Increase may be linked to obesity and diets high in red and processed meat
Research suggests higher fees are pushing some to seek extreme sources of income
Events attended by the country’s top employers, their own investment funds and a combined annual turnover of more than £1.8m: the UK’s student societies mean business. The RBS ESSA seeks to reward them, writes Gemma Howe
Andy Brown, a Masters student in polymer science, explains its appeal
Sulphur pollutants from coal-fired power stations in China have tended to cool the global climate over the past decade in contrast to the warming effect resulting from rising concentrations of carbon dioxide and other greenhouse gases, scientists have found.
Clashes on Cambodia-Thailand border are threat to sites. Andrew Buncombe reports
Every few months, a science story appears which is so totally misunderstood that mild-mannered scientists take off their lab coats, flex their biceps and gently explain that percentages don't actually work that way, so no, everyone isn't about to die of E.coli, not even if they lick a goat and don't wash their hands.
In a heartfelt response to last week’s story about communication difficulties, headmaster Dr Martin Stephen reveals why every child deserves the right to speak...
To celebrate the 40th anniversary re-release of The Who Live at Leeds, Elisa Bray looks at the history of one of the greatest live albums ever, while musicians choose the albums that define the genre for them
Carrying excess fat around the waist raises the risk of cancer even if the rest of the body is slim, scientists said yesterday. For every extra inch on the waist above a healthy measurement, the risk of bowel cancer goes up 3 per cent, a study by researchers at Imperial College London and the University of Leeds found.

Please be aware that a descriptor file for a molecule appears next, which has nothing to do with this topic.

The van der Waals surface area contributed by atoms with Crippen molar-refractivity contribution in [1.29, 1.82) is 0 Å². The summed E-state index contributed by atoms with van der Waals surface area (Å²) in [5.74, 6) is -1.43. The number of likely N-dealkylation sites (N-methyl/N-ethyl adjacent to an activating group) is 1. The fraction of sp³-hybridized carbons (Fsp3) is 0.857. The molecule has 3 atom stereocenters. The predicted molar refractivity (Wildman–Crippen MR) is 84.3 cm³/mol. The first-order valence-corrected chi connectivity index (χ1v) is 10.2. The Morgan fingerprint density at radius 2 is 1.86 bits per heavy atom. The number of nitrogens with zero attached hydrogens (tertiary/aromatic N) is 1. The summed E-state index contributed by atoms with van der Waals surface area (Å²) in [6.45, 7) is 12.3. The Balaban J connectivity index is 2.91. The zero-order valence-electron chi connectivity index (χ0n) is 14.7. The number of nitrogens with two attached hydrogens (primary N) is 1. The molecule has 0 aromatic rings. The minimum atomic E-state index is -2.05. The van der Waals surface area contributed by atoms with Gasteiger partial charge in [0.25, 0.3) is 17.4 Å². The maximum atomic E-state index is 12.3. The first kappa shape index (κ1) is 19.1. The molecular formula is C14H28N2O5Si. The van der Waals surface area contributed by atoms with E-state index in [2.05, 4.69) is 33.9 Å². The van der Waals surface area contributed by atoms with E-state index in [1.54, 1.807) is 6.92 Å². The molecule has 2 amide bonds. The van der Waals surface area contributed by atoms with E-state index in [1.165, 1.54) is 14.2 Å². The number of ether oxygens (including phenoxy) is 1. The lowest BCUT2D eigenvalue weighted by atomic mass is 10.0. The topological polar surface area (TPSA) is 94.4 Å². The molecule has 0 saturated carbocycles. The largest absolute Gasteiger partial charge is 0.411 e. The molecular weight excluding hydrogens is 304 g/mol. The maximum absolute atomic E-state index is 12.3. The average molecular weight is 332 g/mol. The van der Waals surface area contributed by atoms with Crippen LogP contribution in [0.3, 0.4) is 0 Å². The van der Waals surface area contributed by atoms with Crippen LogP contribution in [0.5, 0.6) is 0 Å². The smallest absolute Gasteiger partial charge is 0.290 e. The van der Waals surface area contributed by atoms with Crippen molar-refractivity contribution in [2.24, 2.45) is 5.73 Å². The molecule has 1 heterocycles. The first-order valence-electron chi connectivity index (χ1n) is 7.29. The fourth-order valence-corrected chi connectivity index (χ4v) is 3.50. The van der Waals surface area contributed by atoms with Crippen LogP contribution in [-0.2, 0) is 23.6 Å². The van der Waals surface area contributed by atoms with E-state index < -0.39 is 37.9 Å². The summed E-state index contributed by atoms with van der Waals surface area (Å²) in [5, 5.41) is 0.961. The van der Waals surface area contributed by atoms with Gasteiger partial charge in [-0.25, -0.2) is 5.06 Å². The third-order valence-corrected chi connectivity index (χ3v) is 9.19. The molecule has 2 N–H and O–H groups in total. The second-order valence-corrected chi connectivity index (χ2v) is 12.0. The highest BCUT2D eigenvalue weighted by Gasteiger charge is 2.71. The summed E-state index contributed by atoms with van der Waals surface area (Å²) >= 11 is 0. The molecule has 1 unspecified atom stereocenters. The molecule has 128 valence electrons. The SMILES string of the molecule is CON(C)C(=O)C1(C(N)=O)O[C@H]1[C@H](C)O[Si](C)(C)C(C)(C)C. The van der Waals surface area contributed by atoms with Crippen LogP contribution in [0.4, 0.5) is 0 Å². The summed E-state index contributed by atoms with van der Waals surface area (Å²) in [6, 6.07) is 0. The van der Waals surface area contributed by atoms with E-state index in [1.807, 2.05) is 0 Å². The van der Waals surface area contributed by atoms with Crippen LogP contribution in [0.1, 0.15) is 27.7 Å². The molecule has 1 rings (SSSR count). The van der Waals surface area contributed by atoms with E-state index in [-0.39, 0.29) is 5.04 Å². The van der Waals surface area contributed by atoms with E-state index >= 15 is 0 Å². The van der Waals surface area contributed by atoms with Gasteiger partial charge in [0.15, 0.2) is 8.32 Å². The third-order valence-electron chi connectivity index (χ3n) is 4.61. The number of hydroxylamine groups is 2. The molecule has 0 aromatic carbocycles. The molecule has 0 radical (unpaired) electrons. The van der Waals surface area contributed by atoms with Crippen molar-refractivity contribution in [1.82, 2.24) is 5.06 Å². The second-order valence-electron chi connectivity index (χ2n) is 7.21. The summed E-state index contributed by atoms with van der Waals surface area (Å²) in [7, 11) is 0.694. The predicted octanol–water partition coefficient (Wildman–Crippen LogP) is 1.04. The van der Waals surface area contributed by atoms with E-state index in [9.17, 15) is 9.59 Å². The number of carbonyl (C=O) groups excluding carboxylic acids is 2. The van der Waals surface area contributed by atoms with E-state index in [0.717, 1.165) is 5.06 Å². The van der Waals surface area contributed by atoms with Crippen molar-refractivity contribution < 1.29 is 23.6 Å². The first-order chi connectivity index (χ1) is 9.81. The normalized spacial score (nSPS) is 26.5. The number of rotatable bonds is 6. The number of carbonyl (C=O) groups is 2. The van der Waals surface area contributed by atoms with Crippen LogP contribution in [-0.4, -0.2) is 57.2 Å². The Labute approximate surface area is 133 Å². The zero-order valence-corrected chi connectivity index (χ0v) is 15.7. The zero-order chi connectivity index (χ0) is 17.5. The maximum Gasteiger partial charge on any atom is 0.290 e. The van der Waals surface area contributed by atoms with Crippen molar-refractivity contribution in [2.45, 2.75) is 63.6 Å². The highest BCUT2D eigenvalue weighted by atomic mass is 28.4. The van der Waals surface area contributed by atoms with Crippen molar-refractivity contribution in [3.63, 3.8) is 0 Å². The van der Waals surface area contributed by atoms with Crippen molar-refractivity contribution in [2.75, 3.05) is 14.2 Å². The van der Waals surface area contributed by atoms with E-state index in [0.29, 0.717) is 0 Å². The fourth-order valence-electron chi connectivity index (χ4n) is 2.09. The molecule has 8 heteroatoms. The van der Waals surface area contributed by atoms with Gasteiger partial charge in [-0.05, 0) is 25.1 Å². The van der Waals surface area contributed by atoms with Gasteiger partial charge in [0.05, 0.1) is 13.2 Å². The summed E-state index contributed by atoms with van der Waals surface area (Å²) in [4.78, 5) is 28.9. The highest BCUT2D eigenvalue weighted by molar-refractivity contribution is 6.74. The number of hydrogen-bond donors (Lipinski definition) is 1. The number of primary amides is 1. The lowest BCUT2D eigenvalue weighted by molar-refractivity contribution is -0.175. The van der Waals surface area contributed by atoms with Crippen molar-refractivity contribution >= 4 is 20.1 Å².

As Bestival and End of the Road rounded off the summer festival season over the weekend, the music industry has being counting the profits from its most successful summer ever. So successful, in fact, that the show will go on for a little while yet.
The week in books
See the world and learn how to grow organic produce at the same time. Rachel Shields reports on the rise of the global wwoofer
To vote or not to vote, that is the question. Most ordinary folk would rather tick a few numbers on the Lottery than tick a box in a polling booth on 6 May, and this new documentary drama from the Look Left Look Right company examines the causes of political apathy in West Yorkshire: people didn't know about local elections; they feel alienated; the most popular video on YouTube is the one of Gordon Brown picking his nose and eating it.
Troops and protesters traded petrol bombs and rubber bullets during running skirmishes in Bangkok
People who spend a lot of time surfing the internet are more likely to show signs of depression, British scientists said today.